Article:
Very interesting, Dean. After the last couple of years I really am fiscally NOT a fan of further tax credits. My gut feeling is they did little to push those off the fence that were not going to buy any way. It may have made them buy a few months earlier which set us up for the July pending home sales figures we just saw…but they were going to buy in 2010 any way. They also set up a feeling of animosity toward the buyer on the part of the seller in some cases. I had more than a couple of sellers who could not help but point out that their buyers were getting their house for a great price…which they were…the buyers were getting a seller assist to pay their closing costs…which they were….AND the buyers were getting a tax credit paid ultimately by the seller and all American tax payers as well…which they were…leaving the seller feeling like he ultimately got the short end of the stick. The idea of a tax credit for the seller to help them sell their property at a lower price and fund the buyers’ closing costs through a credit would have “felt” better to them (although if it gave the consequence of adding more homes to our already large inventory that may do more harm than good). At this stage of the game I do not think the country can afford another large scale tax credit. I do not think they entice anyone to do anything they were not going to do anyway. They are just a government hand out and add to an already out of control deficit. The market needs to do what markets do. Hang on everyone…we are still on a very bumpy ride.

    Reply
  2. Dean Hartman
    Dean Hartman says:

    I support any idea that can push homes through the meat grinder. As I have pointed out in other blogs, the government receives substantial income tax revenue when a home sells (from the agent’s commission, the LO commission, and all the ancillary services). $8000 doesn’t really cost the tax payer $8000.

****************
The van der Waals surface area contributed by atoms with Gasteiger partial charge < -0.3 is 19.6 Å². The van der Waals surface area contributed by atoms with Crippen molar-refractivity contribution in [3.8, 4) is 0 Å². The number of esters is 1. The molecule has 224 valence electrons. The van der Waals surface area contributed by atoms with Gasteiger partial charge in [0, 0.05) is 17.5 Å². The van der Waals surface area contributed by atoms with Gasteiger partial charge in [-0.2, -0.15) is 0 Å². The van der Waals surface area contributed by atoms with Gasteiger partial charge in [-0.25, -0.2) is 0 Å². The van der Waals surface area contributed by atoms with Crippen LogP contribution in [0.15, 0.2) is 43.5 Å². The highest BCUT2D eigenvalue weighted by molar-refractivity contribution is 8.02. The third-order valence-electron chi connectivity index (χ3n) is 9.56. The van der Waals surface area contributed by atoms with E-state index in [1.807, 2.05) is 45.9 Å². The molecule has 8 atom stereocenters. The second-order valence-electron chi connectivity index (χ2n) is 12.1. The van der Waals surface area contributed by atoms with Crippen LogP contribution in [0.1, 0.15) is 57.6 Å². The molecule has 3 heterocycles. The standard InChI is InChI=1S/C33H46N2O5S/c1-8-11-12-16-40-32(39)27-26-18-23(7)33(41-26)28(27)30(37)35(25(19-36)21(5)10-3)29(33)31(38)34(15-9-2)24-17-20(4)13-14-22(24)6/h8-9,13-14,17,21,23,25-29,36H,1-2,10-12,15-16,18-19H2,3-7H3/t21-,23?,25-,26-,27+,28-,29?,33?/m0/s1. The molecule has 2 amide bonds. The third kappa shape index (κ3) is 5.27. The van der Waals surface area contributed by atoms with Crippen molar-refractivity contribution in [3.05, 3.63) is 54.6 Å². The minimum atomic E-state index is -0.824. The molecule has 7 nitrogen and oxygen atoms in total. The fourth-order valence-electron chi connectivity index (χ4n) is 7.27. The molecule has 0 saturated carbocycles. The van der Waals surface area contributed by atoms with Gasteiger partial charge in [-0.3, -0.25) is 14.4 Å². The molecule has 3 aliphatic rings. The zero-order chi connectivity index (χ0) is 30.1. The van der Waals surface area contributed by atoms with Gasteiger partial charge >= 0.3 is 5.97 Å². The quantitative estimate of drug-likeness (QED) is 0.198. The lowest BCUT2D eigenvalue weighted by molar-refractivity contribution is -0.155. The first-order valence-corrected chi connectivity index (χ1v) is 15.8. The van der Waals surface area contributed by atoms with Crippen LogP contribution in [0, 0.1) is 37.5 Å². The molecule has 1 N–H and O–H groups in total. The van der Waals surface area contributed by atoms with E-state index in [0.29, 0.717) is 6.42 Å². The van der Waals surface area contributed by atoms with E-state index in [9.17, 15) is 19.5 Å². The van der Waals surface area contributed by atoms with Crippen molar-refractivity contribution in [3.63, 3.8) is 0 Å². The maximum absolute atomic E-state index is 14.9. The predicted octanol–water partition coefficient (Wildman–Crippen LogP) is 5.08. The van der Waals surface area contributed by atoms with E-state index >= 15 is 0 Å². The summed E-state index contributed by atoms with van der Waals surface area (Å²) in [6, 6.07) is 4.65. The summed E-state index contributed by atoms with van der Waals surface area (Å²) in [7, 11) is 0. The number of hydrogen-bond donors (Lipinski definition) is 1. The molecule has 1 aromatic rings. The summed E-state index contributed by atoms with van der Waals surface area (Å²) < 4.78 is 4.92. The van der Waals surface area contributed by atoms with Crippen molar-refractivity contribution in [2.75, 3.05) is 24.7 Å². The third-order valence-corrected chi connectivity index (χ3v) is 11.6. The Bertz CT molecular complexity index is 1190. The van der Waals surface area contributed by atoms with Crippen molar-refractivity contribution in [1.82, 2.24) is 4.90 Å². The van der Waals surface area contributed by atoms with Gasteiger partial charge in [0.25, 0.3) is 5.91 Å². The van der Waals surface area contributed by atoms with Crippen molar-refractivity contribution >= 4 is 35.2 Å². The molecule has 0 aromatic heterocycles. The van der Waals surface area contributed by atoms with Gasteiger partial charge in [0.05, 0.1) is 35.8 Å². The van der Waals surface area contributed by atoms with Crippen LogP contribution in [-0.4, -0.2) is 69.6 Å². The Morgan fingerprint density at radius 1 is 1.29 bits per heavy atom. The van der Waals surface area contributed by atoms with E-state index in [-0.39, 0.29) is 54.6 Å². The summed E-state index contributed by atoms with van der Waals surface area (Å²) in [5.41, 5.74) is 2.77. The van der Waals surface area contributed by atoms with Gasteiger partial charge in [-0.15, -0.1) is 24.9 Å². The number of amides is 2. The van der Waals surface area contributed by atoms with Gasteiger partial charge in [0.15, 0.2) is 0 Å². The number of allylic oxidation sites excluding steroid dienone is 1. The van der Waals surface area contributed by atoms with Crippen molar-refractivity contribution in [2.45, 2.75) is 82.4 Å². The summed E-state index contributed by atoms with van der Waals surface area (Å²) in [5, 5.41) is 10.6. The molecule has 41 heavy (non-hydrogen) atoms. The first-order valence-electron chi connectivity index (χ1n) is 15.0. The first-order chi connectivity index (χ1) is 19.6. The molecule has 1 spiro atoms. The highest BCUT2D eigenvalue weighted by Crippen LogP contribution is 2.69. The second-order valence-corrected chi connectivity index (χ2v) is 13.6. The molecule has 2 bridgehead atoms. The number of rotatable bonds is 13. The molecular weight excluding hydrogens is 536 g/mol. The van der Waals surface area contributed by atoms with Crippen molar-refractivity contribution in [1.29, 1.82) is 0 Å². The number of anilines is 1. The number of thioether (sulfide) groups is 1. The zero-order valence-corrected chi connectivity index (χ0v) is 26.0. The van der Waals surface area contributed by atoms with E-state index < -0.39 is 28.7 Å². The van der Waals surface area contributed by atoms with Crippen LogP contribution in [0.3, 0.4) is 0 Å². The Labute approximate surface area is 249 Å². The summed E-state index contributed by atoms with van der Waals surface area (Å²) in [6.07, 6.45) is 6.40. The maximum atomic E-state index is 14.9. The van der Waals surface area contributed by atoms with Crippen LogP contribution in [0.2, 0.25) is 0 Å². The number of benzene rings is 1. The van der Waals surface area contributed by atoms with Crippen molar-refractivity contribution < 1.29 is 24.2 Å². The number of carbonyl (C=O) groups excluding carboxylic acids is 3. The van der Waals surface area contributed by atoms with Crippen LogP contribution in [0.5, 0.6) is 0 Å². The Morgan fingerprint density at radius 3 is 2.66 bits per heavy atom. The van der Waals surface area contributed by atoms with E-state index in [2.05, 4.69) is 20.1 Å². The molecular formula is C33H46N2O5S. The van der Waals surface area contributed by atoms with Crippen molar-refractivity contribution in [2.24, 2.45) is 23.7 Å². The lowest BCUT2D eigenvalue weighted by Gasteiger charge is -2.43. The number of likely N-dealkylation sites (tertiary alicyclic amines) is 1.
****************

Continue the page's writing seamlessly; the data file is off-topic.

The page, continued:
I also like comps at higher sales prices. :-)

    Not sure if it’s the cure, but I do know we need to do something.

    Reply
  3. Brad - Home Loan Artist
    Brad - Home Loan Artist says:

    I like ideas, but I’m not sure making mortgage rates more affordable (meaning no risk based pricing assinged to investor loans) and requiring less of a down payment for investors is a recipe for success. Where I live, the investors who financed high LTV loans were the ones who played a huge role in the crash where we lost 65% of our home value.

    How about keeping more decent paying jobs in the United States? That might help a little.

    I fully agree with you that seller funded down payment assistance is a great idea. If they had just allowed that over the last 12 months rather than shelling out gazillions of dollars for home buyer tax credits, we could have saved our children from having to repay more of our bad debt when they get older.

    Here’s another idea…..how about allowing those who foreclosed due to a lost job to purchase a new one after they have proven they have secured a new stable job with one year employment history? And then lets have have Fair Isaac lessen the impact of how much they penalize people’s FICO score who have had a foreclosure.

    There are so many ideas on how to stabilize our housing market without spending tax payer dollars it’s scary……but those in Washington love to spend our money.

    Reply
  4. Dean Hartman
    Dean Hartman says:

    Investors who buy cash flow positive properties may be the best answer. Yes, there is some risk; however, it also is the only option that may noy actually cost anything (and could be a PROFIT for the government).

    Would love jobs to stay here, but, that is not an immediate solution with immediate impact.

    Once we start looking massage FICO scores based on circumstance, I believe they lose there value (whici is empirical, impartial probability). That doesn’t mean that I don’t support going back to a time where underwriters can actually interpret causes of delinquencies and use their judgment….but, that is unlikely in this lending climate.

    Reply